- Check the car’s rack number and counter verify it with the documents presented to you.
- Make sure the rack number has not been tampered or altered.
- Ask the seller to provide you with all the necessary documents about the car.
- Ask about what kind of restoration has been done to the car and verify it yourself.
You can find more information on how to buy classic cars in the resources below.
- National Motorists Association: 5 classic car shopping red flags
- Entrepreneurs’ Organization: Negotiation secrets I learned from buying classic cars
Insuring a Classic Car
Owning a classic car is an investment so insuring it should be one of your priorities. You would not want those years and money spent on upkeep, restoration, and maintenance to all be for nothing.
Getting your classic car insured may not keep it physically safe, but it will keep your investment less vulnerable to unforeseen events like accidents, flooding, and theft. It may cost you more money, but if you start seeing your classic car as an asset or an heirloom to be passed on, getting the right amount of insurance on it would make the extra money well-spent.
- Insurance Information Institute: Insuring your classic car
- Mini Owners Club: The best classic cars for every budget
Restoring a Classic Car
Are you planning to take on the challenge of restoring, whether partially or fully, a classic car? Start by equipping yourself with the proper knowledge you need to do it successfully. You can find plenty of helpful resources on the topic online, some of which are listed below.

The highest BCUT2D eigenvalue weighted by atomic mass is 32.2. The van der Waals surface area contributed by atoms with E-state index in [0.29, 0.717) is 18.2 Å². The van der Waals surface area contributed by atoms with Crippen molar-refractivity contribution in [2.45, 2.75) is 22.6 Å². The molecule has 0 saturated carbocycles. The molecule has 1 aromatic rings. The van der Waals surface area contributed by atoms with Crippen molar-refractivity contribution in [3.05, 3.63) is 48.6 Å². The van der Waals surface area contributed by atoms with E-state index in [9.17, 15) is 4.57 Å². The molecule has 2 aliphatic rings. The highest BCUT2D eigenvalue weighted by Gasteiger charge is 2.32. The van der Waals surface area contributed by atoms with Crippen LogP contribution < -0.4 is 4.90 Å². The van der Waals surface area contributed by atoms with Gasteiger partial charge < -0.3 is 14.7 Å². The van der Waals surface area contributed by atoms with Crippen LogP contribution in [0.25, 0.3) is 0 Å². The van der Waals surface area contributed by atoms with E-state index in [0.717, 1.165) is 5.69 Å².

Popular Classic Cars
Some classic cars are just more coveted than others because of their aesthetics, great engineering, or just overall cool factor. Here are some of the most popular classic cars among auto enthusiasts:
- Chevrolet Camaro (Years of Production 1966–1969)
- Bugatti Type 57 (Years of Production: 1934–1940)
- Mercedes-Benz 540K (Years of Production: 1935–1940)
- Ford Thunderbird (Years of Production: 1955–1957)
- SS Cars SS100 (Years of Production: 1936–1940)
- Classic Car Club of America Museum: Virtual tour
Classic Car Shows
Attending classic car shows is a great way to meet and interact with other classic car enthusiasts and, of course, see your favorite models in real life. Check out the links below for more information on a couple of the best classic car shows in the US.
- The Revs Institute: Worldwide wonders at the 2018 Pebble Beach Concours d’Elegance
- Delrods: Home
Classic Car Museums
Want to see well-maintained classic cars at any time of year? Take a trip to the many classic car museums in the US.
- Northeast Classic Car Museum: Home
- Museums USA: Millstream Classic Car Museum
- Bennett Classics: Antique Auto Museum
Find out more about classic cars by checking any of the following links:
Learn more about the classic car ownership lifestyle at the U.S. Army website.
Go to the Georgia Tech website to read about a project focused on turning classic cars into environmentally friendly electric cars.
Check out classic cars from the 1930s at Snite Museum of Art.